What I want to say in the film is this: that in the modern world we have to choose between the law’s morality, and the morality of simple justice, that is to say between lynching someone and letting him go free. I prefer a murderer to go free, than to have the police arrest him by mistake. Quinlan doesn’t so much want to bring the guilty to justice, as to murder them in the name of the law, and that’s a fascist argument, a totalitarian argument contrary to the tradition of human law and justice such as I understand it.
So that’s the end of that.
Welles’ beliefs about filmmaking were similarly forthright, stating that “all of the eloquence of film is created in the editing room” — the images were important, but the real art was in how they were placed together in the edit. It must have been especially hard for him, then, that so many of his films were “violently torn from [his] hands”: as of 1965, he says only Citizen Kane, Othello and Don Quixote were movies he’d been allowed to edit to his own specification (and that last one barely counts).
Notably and obviously absent from that list is Touch of Evil. It was taken away from Welles during the editing process, and though he submitted an infamous 58-page memo of suggestions after seeing a later rough cut, only some were followed in the version ultimately released. Time has brought change, however, and there are now multiple versions of Touch of Evil for the viewer to choose from; but whereas history often resolves one version of a film to be the definitive article, it’s hard to know which that is in this case. Indeed, it’s so contentious that Masters of Cinema went so far as to include five versions on their 2011 Blu-ray (it would’ve been six, but Universal couldn’t/wouldn’t supply the final one in HD.) The version I chose to watch, dubbed the “Reconstructed Version”, tries to recreate Welles’ vision, using footage from the theatrical cut and a preview version discovered in the ’70s to follow his notes. Despite the best intentions of its creators, this can only ever be an attempt at restoring what Welles wanted. Equally, although it was the version originally released, the theatrical cut ignores many of the director’s wishes — so as neither version was finished by Welles, surely the one created by people trying to enact his wishes is preferable to the one assembled by people who only took his ideas on advisement?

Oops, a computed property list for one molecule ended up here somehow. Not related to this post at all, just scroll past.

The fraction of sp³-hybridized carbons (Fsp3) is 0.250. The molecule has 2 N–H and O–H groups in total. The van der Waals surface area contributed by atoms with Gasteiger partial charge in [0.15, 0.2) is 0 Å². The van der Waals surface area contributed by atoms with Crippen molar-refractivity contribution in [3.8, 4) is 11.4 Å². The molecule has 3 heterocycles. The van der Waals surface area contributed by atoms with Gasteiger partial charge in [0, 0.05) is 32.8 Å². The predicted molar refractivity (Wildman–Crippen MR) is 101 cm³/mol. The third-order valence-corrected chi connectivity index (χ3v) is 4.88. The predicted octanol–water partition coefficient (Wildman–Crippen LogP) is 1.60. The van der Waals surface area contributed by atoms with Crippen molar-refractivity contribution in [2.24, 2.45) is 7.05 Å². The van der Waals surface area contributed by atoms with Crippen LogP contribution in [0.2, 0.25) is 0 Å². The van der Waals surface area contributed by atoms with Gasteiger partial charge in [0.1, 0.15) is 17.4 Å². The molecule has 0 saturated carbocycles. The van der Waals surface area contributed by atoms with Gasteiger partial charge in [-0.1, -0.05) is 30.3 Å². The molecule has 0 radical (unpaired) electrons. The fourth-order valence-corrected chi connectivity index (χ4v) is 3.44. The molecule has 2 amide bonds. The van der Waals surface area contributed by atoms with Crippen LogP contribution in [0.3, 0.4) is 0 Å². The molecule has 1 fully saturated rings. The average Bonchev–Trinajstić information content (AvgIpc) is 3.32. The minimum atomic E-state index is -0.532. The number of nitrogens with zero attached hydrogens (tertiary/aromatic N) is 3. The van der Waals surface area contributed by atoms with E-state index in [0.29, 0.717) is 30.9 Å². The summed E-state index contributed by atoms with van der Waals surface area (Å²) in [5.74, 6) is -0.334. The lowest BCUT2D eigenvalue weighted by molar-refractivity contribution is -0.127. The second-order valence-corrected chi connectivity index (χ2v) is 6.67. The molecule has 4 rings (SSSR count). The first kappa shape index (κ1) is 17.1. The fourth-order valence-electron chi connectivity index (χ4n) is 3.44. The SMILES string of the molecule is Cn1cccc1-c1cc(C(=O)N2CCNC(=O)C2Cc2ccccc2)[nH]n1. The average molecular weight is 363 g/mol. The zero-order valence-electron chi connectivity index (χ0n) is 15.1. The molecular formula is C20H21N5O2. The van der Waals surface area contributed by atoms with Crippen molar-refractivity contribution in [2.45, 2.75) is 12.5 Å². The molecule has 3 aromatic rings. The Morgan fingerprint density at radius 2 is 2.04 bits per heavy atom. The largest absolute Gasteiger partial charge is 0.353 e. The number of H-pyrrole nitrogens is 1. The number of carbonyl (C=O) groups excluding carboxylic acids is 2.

But that’s not all, poor viewer! There’s also the issue of the film’s aspect ratio: Welles was forced to shoot the film for projection at 1.85:1, but he did so on the understanding that an open matte 1.37:1 version would be shown on TV. He penned an article the same year as Touch of Evil’s release, called “Ribbon of Dreams”, in which he firmly advocates the Academy ratio and shows a strong distaste for widescreen (reading it today, it’s reminiscent of and comparable to Christopher Nolan’s comments on the film vs digital debate). With that considered, the full screen version would seem the preferable choice. To quote from Master of Cinema’s booklet, “the familiar Wellesian framing appears in 1.37:1: indeed, the “world” of the film setting emerges with little or no empty space at the top and bottom of the frame, almost certainly beyond mere coincidence.” There are things to recommend the widescreen experience (“a more tightly-wound, claustrophobic atmosphere”), and undoubtedly the debate will continue… and such is the wonders of the modern film fan that, rather than having to make do with someone else’s decision on what to put out, all the alternatives are at our fingertips.
Obviously I can’t speak for all the different cuts of Touch of Evil, but considering its constituent elements, it’s hard to imagine a version that isn’t complex, thought-provoking, perhaps a bit uncomfortable, and all-round an impressive work of cinema.
Touch of Evil was viewed as part of my What Do You Mean You Haven’t Seen…? 12 for 2013 project, which you can read more about here.